Isham Chapman:-  He was initiated into Medena Lodge in 1790 by his friend Sir Thomas Dunckerly, who came down from Hampton Court especially to do so.  He was the only exception recorded in the Lodge, not to be charged an initiation fee on his being made, passed and raised by Sir Thomas Dunckerly the Provincial Grand Master.  Isham Chapman was destined for greater things, being appointed Junior Warden before he was raised and Provincial Grand Warden two years later, before he attained the Master’s Chair.

He has memorial plaque in Whippingham church.

Richard Pinhorn:-  The Medena Lodge owed a great debt to Richard Pinhorn in keeping the Lodge going in its darkest years.  He lived, with his wife Mary, in Cowes where he was a coal merchant working from the Day and Gregory wharf.  He was also a Water Bailiff for Newport Corporation and a Quartermaster of the Isle of Wight Volunteers during the Napoleonic wars.  In 1809, when depressions really were that, Grand Lodge suspended all dues, as did most other Lodges in the Country.  Every able bodied man went to war and this left only two subscribing members, William Holloway and Richard Pinhorn.  We owe our existence to these two members who kept the Lodge operating and paid all the expenses.  Foreign seafarers were made in the Lodge at that time and one, Arnoldus Van den Bergh was admitted at a reduced rate to act as an interpreter.  Pinhorn was repaid in 1811 and Holloway in 1814.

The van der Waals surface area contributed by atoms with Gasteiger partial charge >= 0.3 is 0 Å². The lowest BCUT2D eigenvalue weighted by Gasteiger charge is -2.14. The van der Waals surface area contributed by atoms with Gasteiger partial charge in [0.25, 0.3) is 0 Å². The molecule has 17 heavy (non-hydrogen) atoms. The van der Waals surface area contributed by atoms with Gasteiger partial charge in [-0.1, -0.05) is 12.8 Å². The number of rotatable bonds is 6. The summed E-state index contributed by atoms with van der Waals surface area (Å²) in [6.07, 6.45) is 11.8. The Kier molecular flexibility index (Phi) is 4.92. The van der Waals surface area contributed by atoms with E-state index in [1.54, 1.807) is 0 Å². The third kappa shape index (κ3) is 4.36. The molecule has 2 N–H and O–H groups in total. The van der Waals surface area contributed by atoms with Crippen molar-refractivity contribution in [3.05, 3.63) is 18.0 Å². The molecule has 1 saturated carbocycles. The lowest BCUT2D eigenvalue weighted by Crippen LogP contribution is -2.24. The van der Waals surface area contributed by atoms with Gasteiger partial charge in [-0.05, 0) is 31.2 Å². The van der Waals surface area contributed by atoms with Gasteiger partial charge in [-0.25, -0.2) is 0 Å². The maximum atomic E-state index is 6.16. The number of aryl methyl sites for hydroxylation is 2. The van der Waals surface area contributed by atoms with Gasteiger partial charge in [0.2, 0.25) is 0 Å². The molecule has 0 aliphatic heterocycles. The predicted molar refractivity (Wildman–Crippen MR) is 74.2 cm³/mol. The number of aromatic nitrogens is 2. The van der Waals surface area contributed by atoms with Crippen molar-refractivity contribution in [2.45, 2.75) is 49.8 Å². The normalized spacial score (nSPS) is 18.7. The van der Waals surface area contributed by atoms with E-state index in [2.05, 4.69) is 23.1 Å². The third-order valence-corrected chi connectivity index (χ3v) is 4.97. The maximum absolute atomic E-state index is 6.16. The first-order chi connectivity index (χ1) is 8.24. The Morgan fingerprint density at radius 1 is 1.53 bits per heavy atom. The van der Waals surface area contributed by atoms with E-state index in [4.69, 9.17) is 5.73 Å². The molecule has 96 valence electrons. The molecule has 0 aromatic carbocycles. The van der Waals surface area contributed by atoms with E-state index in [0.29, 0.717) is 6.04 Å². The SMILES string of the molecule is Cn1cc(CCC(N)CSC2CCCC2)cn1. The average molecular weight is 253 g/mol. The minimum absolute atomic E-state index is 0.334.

Pinhorn’s daughter married Restell Ratsey, son of Christopher Ratsey, and they inherited the business which is how the Ratsey’s became coal merchants before going into the sail making business.  Christopher Ratsey was initiated into the Lodge in February 1781.